If you experience a serious side effect, you or your doctor may send a report to the Food and Drug Administration's (FDA) MedWatch Adverse Event Reporting program online (http://www.fda.gov/Safety/MedWatch) or by phone (1-800-332-1088).

What should I know about storage and disposal of this medication?

Keep this medication in the container it came in, tightly closed, and out of reach of children. Store it at room temperature and away from excess heat and moisture (not in the bathroom).

Unneeded medications should be disposed of in special ways to ensure that pets, children, and other people cannot consume them. However, you should not flush this medication down the toilet. Instead, the best way to dispose of your medication is through a medicine take-back program. Talk to your pharmacist or contact your local garbage/recycling department to learn about take-back programs in your community. See the FDA's Safe Disposal of Medicines website (http://goo.gl/c4Rm4p) for more information if you do not have access to a take-back program.

In case of emergency/overdose

In case of overdose, call your local poison control center at 1-800-222-1222. If the victim has collapsed or is not breathing, call local emergency services at 911.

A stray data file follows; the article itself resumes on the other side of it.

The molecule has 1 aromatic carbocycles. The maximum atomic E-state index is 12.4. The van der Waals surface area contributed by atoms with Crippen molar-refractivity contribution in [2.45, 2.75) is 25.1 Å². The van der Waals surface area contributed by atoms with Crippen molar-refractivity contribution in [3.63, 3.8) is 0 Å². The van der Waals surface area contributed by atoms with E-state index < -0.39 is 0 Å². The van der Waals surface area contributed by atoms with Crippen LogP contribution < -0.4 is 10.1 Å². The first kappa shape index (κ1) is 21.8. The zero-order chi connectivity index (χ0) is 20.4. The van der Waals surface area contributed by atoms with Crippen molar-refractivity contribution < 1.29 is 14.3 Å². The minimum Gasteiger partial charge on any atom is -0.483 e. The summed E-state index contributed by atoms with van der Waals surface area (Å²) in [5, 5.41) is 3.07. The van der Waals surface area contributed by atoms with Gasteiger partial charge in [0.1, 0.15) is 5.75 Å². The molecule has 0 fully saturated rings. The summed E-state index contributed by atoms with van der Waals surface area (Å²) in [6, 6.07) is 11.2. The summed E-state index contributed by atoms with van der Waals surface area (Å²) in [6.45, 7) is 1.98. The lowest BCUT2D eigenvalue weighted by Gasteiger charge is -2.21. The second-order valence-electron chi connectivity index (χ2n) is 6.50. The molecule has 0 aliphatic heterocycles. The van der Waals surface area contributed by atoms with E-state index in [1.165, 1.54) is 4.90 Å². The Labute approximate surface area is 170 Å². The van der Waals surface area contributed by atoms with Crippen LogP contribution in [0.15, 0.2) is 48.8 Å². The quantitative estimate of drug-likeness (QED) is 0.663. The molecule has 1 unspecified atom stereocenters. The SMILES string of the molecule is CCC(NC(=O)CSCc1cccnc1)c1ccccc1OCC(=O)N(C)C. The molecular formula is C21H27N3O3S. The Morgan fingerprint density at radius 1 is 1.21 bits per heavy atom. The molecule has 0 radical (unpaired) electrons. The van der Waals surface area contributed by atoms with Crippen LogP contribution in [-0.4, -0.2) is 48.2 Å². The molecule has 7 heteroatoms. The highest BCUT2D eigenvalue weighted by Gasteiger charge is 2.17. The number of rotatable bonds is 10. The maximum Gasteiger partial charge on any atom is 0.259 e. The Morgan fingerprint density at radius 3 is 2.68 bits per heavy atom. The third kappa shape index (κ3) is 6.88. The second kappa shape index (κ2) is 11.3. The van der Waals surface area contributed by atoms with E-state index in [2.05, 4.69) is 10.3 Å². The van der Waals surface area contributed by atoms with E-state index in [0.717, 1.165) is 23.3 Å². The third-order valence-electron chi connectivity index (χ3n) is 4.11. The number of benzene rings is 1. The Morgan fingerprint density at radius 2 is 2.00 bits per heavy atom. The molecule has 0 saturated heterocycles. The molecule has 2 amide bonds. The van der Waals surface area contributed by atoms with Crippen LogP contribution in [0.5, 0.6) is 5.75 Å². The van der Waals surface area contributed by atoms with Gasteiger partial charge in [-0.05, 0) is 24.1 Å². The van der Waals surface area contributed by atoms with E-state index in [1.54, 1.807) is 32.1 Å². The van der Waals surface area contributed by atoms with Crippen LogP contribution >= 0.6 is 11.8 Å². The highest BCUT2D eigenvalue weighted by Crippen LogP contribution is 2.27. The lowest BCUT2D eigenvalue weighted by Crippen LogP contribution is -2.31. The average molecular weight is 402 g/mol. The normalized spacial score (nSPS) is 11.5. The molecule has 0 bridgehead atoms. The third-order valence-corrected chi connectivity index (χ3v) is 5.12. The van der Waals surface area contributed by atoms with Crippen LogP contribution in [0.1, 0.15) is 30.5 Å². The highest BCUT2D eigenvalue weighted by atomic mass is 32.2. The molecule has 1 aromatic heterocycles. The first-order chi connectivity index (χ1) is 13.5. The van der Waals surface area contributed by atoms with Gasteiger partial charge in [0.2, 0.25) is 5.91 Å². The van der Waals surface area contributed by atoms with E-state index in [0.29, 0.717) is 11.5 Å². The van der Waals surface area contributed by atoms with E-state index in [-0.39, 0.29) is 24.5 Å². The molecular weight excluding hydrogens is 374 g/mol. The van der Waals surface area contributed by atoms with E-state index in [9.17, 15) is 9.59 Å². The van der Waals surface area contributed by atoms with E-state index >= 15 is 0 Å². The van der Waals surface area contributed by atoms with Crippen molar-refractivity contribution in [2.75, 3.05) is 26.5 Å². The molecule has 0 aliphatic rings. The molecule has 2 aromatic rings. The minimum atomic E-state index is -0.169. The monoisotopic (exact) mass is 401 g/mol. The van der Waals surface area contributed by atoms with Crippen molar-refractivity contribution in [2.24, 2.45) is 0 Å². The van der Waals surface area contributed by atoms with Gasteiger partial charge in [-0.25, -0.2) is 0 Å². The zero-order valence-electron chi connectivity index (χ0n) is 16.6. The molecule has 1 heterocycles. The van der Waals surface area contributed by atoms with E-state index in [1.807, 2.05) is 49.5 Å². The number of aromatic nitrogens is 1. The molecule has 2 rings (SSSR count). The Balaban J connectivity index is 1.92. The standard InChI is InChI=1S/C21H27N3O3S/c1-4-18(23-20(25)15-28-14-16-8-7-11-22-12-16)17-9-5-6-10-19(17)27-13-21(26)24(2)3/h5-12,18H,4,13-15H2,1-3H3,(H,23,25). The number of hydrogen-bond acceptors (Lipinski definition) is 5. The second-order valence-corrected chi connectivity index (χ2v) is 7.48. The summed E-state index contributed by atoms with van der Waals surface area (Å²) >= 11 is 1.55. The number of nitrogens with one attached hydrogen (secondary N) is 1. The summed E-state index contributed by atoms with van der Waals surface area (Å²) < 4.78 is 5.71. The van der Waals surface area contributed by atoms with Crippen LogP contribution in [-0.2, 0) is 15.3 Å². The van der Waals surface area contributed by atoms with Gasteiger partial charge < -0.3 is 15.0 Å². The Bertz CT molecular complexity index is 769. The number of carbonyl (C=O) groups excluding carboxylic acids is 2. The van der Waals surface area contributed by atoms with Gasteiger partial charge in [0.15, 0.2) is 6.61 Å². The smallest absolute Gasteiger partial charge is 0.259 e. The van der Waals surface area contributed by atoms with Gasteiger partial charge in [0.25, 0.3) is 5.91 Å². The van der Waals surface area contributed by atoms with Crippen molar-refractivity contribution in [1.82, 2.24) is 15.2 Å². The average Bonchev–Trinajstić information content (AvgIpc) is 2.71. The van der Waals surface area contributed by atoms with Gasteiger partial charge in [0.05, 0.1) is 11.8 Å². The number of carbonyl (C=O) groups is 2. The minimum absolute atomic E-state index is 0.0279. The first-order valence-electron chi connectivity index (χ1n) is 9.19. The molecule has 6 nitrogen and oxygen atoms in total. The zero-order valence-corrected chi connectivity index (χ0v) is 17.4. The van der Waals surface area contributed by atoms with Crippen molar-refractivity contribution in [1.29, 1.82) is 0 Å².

What other information should I know?

Keep all appointments with your doctor.

Do not let anyone else take your medication. Eluxadoline is a controlled substance. Prescriptions may be refilled only a limited number of times; ask your pharmacist if you have any questions.

It is important for you to keep a written list of all of the prescription and nonprescription (over-the-counter) medicines you are taking, as well as any products such as vitamins, minerals, or other dietary supplements. You should bring this list with you each time you visit a doctor or if you are admitted to a hospital. It is also important information to carry with you in case of emergencies.

Brand names

  • Viberzi®
Last Revised - 03/15/2017